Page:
January 2018 – so it must be South Africa – part 1

How did this happen? David’s work of course. Research – for the new WSET Diploma

I had mixed feelings about his travelling alone for a fortnight. Keen to be useful I overcame my misgivings (12 hour flights, problematic politics, 30% unemployment, historic prejudice) and booked my flights – and tried not to think too much about it.

The children’s map of the world on the kitchen wall at a friend’s house made it clear that South Africa may be on a nearby line of longditude but it is still at the opposite end of the world.

So, here we go again…. The Google map below shows the extent of our SA travels.

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Sunday 14th January: Stellenbosch

A 12 hour overnight BA flight from Gatwick to Cape Town left us very tired. We were met by Ronnie Messias of Go Cape, who drove us to the Oude Werf hotel.

The building was established in 1686 originally named d’Ouwe Werf or ‘the old yard’. In 2007 the hotel was developed into a premier Stellenbosch landmark – and the existing trees fully incorporated – strangely –  into the dining room.

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The three year drought in Western Cape is weighing heavy. The pool here was open; but the water in CapeTown is predicted to run out on 9 April. Tension mounts….

A friend had reassured me : no mosquitoes….wrong! And you only hear that familiar whine when the damage is done… Back to regular anointing – with a heavy heart.

Monday 15th January:  STELLENBOSCH (Chenin Blanc focus)

Maryna Carow from WOSA (Wines of South Africa) greeted us after breakfast and filled us in on their work. No government money – financed by a levy on bottles sold.

We met Helene Nieuwoudt at her office in Stellenbosch University who shared some of the research topics which occupy her doctoral students eg how to attract the young aspiring black middle classes, new to wine and used to sweetness

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Ina Smith hosted the Chenin Blanc Association tasting lunch at 96 Winery Road

This was followed by a visit and tasting with Lise Ewins and Izelle Kleynhans at the huge Origin Wine head office followed by dinner in at the Oppie Dorp restaurant in Stellenbosch where Colleen Carstens joined us (sometime nanny near Andover!)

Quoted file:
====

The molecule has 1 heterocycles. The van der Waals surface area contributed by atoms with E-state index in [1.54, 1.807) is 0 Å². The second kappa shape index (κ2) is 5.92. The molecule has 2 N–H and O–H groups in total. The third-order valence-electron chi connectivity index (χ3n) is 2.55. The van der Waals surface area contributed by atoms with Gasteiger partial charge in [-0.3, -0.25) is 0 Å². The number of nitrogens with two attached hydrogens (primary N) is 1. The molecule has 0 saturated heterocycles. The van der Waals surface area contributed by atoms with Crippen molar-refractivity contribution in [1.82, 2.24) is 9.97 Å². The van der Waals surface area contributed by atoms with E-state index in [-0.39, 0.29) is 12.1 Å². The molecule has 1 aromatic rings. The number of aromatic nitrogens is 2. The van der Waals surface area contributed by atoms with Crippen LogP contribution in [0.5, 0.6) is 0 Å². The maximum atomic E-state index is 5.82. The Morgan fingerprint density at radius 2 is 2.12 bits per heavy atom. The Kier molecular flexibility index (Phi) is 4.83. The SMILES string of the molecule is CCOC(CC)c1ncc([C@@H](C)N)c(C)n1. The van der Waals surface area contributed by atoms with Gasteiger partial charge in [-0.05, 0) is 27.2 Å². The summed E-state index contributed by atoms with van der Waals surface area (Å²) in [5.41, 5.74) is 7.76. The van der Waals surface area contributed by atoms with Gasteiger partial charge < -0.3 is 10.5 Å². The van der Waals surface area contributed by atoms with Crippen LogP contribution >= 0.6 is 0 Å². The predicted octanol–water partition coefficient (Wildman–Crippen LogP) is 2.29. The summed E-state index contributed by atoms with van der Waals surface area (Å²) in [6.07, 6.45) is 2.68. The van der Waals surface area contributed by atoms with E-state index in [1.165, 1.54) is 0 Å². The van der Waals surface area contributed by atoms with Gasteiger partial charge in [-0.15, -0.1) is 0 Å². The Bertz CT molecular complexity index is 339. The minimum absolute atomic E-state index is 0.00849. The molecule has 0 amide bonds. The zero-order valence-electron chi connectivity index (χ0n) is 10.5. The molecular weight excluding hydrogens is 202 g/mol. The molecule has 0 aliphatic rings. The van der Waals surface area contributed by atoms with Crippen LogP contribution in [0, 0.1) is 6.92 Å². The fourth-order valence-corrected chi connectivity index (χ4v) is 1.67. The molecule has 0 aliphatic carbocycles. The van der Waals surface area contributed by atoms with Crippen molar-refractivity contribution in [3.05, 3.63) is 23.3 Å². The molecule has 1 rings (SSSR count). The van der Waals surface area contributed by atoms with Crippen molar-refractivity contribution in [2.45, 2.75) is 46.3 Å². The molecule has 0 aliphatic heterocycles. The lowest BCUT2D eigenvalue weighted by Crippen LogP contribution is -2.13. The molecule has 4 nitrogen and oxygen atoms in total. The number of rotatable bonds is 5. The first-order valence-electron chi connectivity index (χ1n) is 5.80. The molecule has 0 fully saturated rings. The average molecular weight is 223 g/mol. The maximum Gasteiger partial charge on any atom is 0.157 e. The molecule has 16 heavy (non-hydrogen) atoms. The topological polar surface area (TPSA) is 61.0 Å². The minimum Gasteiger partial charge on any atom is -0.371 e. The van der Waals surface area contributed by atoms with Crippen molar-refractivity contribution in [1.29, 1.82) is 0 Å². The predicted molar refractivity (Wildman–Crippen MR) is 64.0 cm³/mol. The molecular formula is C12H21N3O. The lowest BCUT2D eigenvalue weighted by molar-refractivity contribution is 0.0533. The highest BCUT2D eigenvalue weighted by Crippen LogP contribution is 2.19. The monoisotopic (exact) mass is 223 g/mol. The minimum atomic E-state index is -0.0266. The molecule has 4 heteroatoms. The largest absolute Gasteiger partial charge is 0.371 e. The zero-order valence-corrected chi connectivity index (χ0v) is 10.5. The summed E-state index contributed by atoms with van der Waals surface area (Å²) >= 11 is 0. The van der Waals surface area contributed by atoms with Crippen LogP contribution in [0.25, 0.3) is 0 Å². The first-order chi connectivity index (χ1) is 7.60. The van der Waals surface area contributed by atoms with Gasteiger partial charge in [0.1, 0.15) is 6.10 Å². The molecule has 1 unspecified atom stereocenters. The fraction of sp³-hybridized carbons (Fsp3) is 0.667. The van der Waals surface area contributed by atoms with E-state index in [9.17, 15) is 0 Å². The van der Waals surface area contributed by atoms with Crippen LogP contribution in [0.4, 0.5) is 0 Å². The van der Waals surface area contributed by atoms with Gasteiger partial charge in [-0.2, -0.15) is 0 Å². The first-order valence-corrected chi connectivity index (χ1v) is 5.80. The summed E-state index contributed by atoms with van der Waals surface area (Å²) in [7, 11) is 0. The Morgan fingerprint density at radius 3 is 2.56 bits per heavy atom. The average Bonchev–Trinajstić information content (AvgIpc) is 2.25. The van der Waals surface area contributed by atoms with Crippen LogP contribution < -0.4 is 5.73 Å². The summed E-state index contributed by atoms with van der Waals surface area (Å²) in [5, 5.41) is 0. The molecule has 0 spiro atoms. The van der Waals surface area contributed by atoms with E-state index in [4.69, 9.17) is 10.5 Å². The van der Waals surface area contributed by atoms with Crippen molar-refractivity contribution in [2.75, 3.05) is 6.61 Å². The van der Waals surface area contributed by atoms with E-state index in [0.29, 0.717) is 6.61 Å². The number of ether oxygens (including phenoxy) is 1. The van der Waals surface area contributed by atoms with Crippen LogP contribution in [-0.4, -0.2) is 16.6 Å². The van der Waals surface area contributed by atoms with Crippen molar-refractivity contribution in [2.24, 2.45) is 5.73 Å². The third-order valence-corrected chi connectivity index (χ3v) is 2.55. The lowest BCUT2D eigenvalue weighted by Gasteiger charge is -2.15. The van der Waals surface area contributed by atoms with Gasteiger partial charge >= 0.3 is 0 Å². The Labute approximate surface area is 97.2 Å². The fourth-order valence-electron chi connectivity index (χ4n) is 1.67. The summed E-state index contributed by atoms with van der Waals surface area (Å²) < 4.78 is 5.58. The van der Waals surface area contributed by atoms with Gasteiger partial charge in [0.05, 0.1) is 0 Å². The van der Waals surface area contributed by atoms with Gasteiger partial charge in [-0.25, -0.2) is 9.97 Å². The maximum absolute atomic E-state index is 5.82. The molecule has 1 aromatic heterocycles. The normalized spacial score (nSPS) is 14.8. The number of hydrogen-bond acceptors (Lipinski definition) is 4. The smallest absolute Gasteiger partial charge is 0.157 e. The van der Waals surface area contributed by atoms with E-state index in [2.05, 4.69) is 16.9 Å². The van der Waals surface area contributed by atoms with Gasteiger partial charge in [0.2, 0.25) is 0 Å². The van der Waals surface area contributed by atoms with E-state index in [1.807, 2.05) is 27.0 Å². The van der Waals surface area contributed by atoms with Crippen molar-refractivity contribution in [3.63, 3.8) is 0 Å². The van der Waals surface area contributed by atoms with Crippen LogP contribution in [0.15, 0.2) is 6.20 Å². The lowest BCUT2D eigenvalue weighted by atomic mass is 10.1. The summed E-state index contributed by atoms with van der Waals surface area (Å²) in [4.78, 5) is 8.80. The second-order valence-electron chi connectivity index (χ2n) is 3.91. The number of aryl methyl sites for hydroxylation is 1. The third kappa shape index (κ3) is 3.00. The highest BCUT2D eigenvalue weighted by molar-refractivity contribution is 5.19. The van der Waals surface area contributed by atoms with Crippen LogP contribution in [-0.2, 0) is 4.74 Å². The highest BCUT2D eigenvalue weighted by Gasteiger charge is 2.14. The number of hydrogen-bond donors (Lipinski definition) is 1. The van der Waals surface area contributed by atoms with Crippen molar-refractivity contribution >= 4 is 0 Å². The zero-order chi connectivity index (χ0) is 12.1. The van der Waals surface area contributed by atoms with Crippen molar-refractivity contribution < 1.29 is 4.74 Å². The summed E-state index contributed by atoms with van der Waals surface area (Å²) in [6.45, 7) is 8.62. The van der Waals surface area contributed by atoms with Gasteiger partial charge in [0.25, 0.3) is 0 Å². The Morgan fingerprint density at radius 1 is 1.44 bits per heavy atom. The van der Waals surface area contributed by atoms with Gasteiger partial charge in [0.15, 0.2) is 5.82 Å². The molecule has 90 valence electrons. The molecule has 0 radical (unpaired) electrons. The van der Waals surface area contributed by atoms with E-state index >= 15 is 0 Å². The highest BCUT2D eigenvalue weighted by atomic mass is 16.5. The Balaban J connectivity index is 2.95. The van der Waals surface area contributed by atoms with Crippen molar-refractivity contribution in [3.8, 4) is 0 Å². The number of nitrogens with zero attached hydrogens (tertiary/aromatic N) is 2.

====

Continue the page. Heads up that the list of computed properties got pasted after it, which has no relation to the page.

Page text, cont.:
Tuesday 16th January 2018 – STELLENBOSCH  (Pinotage & Old Vines focus)

Up early for a tasting at Botanica Wines hosted by its owner Virginia Povall, an american business woman who wanted a change from office life. Once an old Proteus nursery, Ginny is already producing wonderful wines in a tough place.

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From here Ronnie – in the pink slipover – drove us to the next tasting at Raats Family Wines hosted by Brewer Raats whom we had met yesterday. Brewer is known for his brilliant wines and clear views on the relative merits of old vines – today’s focus.

Lunch with Adam Mason of Mulderbosch and Carl van der Merwe of De Morgenzon followed straight on – another winery with a fabulous view..

Followed by a Pinotage Association tasting at Beyerskloof hosted by Beyers Truter and Eitenne Low. This was a serious affair – as the bottles demonstrate…

The day ended well with dinner and old vIne wines at the Jardine restaurant in Stellenbosch in the company of Andre Morgenthal, of the Old Vine Project.

Wednesday 17th January 2018 – PAARL & FRANSCHHOEK

Distell is a huge producer; we tasted at Nederberg in Paarl, including their organic Earthbound range, with Naas Erasmus and cellar ‘master’ Andrea Borough

Ronnie took us to the entrance of the prison from which Nelson Mandela was released on 11 February 1990, on the R301 between Paarl and  Wemmershoek.  Its car park has a cork tree….. And townships are also tourist destinations, amazingly

On to Boekenhoutskloof – an extraordinary place above Franschhoek.  Marc Kent is building a new subterranean cellar linked to older areas by a sloping, curving tunnel beneath his nearest vineyard. Will it be finished in time for the harvest? This is the home of Chocolate Block, Porseleinberg Syrah – and an eclectic set of iconic posters

All this – and it was only midday! Next: DGB (Douglas Green Bellingham: one of SA’s  largest wine and spirit producers) tasting at the Franschhoek Cellar hosted by Stephan Joubert, viticulturist followed by lunch. It was a brilliant powerpoint.

Still in Franschhoek – at the Black Elephant Vintners hosted by Kevin Swart and Jacques Wentzel where music accompanied the tasting of each individual wine

Long drive (via tunnel) and through bleak, dry native scrub (Fynbos) with wildfires on  mountain tree line, to Graham Beck tasting and dinner with Pieter Ferriera

 

And then, finally, a drive to Jan Harmsgat country house, well past Robertson, to arrive in darkness, only to leave after an early breakfast without seeing anyone!

See parts 2 and 3 for the next instalments of David’s research tour

 

 

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